Arts University Bournemouth Referencing
Plagiarism is the practice of passing-off someone else’s work as your own, or using someone else’s work without acknowledgement.
Whilst it is an accepted part of academic study to research the ideas of others to develop your own understanding and arguments, it is essential to acknowledge your sources in presenting work for assessment.
You must credit the author when you:
- Quote or refer to words or ideas taken from a book, magazine, newspaper, song, TV programme, film, web page, letter, or any other source,
- Reproduce diagrams, pictures or illustrations, and
- Use information gained by interviewing somebody.
Please watch this video; it nicely sums up the idea of avoiding plagiarism.
You should now understand that plagiarism is the representation of someone else’s words or ideas as your own, and that this is a serious academic offence.
So, when you write your own piece of work you must give credit to the sources, written or produced by others, which you have used or consulted. This will demonstrate the breadth of your research and enable others to trace the knowledge that has informed your work.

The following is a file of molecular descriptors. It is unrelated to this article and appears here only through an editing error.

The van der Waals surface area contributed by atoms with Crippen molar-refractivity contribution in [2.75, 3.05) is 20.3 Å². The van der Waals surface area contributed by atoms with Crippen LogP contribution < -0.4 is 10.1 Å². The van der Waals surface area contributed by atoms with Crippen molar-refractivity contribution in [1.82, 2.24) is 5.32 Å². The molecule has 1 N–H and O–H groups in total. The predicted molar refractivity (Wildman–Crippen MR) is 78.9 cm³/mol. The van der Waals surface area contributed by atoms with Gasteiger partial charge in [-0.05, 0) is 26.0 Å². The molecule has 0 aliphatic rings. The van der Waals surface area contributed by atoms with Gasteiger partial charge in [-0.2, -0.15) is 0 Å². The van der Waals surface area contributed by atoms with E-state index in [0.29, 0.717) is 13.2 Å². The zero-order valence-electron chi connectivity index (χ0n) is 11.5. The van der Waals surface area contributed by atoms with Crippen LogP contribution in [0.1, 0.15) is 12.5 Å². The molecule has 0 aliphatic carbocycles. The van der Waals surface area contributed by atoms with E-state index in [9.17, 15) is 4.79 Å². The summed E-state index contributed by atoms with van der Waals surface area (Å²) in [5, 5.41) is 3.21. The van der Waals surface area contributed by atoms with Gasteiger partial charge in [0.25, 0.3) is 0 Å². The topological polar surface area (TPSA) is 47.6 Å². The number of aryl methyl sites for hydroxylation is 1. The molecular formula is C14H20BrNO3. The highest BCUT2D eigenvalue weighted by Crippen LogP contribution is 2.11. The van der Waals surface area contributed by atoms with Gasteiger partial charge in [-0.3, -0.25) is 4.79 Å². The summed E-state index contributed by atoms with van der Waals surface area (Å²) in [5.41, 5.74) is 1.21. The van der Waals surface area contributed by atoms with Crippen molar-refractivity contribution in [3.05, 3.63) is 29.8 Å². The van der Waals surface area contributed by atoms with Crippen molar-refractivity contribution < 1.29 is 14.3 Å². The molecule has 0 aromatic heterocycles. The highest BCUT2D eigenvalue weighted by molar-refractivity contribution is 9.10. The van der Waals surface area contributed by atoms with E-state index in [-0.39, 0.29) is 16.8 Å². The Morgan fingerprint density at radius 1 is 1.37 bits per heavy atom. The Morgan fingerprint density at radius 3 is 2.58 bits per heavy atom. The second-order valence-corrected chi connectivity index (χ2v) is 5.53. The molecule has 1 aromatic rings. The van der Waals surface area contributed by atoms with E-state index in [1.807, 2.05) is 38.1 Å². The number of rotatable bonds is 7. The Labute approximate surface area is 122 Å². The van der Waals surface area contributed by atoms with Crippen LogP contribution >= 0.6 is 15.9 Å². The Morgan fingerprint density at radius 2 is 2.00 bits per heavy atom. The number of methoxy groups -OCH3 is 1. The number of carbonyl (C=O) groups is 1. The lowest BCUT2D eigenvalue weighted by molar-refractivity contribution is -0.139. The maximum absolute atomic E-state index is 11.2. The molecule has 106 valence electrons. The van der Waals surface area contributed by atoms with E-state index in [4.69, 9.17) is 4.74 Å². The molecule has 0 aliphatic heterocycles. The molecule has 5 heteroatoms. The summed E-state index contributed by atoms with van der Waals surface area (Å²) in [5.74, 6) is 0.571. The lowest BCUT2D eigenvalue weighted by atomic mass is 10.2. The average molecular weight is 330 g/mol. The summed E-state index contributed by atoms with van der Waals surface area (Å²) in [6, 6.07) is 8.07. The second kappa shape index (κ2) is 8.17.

Keeping accurate records of the sources you have consulted throughout your research will make the job of constructing your reference list much easier.
The only times that you do not need to acknowledge a source is when you are writing about your own experiences, observations or conclusions, or when you are using common knowledge.
Citing Other People’s Work
Crediting the work of others in your own work is done by referencing, or making citations. The Library referencing guide will help you with this and with constructing a list of sources used, known as a reference list.
The Harvard referencing system uses the name and a date of a publication to link in-text citations to sources recorded in a reference list.